Yeah, I am advancing the hypothesis that, in humans, the comprehension of indexicality relies on embodied pointing at its core -- though not just with fingers, which are not universally used for pointing in all human cultures. Sotaro Kita has the most data on this subject for language, but the embodied basis ... (read more)

I was able to follow this explanation (as well as the rest of your post) without seeing your physical body in any way. In addition, I suspect that, while you were typing your paragraph, you weren't physically pointing at things. The fact that we can do this looks to me like evidence against your main thesis.
1Said Achmiz9y
But wait; whether all possible minds must rely on such a mechanism is the entire question at hand! Humans implement this feature in some particular way? Fine; but this thread started by discussing what AIs and robots must do to implement the same feature. If implementation-specific details in humans don't tell us anything interesting about implementation constraints in other minds, especially artificial minds which we are in theory free to place anywhere in mind design space, then the entire topic is almost completely irrelevant to an AI discussion (except possible as an example of "well, here is one way you could do it"). Er, what? I thought I was a member of a European culture, but I don't think this is how I use the word "there". If I point to some direction while facing somewhere, and say "there", I mean... "in the direction I am pointing". The only situation when I'd use "there" in the way you describe is if I were describing some scenario involving myself located somewhere other than my current location, such that absolute directions in the story/scenario would not be the same as absolute directions in my current location. If this is accurate, then why on earth would we map this word in this language to the English "there"? It clearly does not remotely resemble how we use the word "there", so this seems to be a case of poor translation rather than an example of cultural differences. Yeah, actually, this research I was aware of. As I recall, the Native Americans in question had some difficulty understanding the Westerners' concepts of speaker-relative indexicals. But note: if we can have such different concepts of indexicality, despite sharing the same pointing digits and whatnot... it seems premature, at best, to suggest that said hardware plays such a key role in our concept formation, much less in the possibility of having such concepts at all. Ultimately, the interesting aspect of this entire discussion (imo, of course) is what these human-specific im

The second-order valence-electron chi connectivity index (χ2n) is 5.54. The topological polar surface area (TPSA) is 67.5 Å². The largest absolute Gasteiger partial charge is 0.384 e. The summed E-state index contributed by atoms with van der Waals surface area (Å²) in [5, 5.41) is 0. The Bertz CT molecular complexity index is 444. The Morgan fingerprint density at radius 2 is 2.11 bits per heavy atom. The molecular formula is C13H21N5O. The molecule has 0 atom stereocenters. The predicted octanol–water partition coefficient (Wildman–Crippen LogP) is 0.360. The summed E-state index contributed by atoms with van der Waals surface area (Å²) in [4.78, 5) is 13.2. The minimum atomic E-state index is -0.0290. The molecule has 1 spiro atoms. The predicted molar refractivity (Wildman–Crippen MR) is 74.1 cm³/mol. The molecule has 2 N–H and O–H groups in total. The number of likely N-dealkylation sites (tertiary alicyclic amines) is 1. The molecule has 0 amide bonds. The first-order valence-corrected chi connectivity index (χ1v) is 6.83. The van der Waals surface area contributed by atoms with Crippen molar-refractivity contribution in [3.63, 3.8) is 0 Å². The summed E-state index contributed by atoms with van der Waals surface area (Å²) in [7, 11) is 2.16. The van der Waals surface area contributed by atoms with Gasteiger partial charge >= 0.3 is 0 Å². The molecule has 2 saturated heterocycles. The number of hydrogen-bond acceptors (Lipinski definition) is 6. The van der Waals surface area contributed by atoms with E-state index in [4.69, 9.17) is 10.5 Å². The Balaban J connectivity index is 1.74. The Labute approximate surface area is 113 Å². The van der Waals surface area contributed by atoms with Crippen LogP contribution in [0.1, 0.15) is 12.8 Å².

Welcome to Less Wrong! (6th thread, July 2013)

You make a very important point that I would like to emphasize: incommensurate bodies very likely will lead to misunderstanding. It's not just a matter of shared or disjunct body isomorphism. It's also a matter of embodied interaction in a real world.

Let's take the very fundamental function of pointing. Every human language is rife with words called deictics that anchor the flow of utterance to specific pieces of the immediate environment. English examples are words like "this", "that", "near", "far", "soon"... (read more)

Sure, I agree that we make use of all kinds of contextual cues to interpret speech, and a system lacking awareness of that context will have trouble interpreting speech.For example, if I say "Do you like that?" to Sam, when Sam can't see the thing I'm gesturing to indicate or doesn't share the cultural context that lets them interpret that gesture, Sam won't be able to interpret or engage with me successfully. Absolutely agreed. And this applies to all kinds of things, including (as you say) but hardly limited to pointing. And, sure, the system may not even be aware of that trouble... illusions of transparency abound. Sam might go along secure in the belief that they know what I'm asking about and be completely wrong. Absolutely agreed. And sure, I agree that we rely heavily on physical metaphors when discussing abstract ideas, and that a system incapable of processing my metaphors will have difficulty engaging with me successfully. Absolutely agreed. All of that said, what I have trouble with is your apparent insistence that only a humanoid system is capable of perceiving or interpreting human contextual cues, metaphors, etc. That doesn't seem likely to me at all, any more than it seems likely that a blind person (or one on the other end of a text-only link) is incapable of understanding human speech.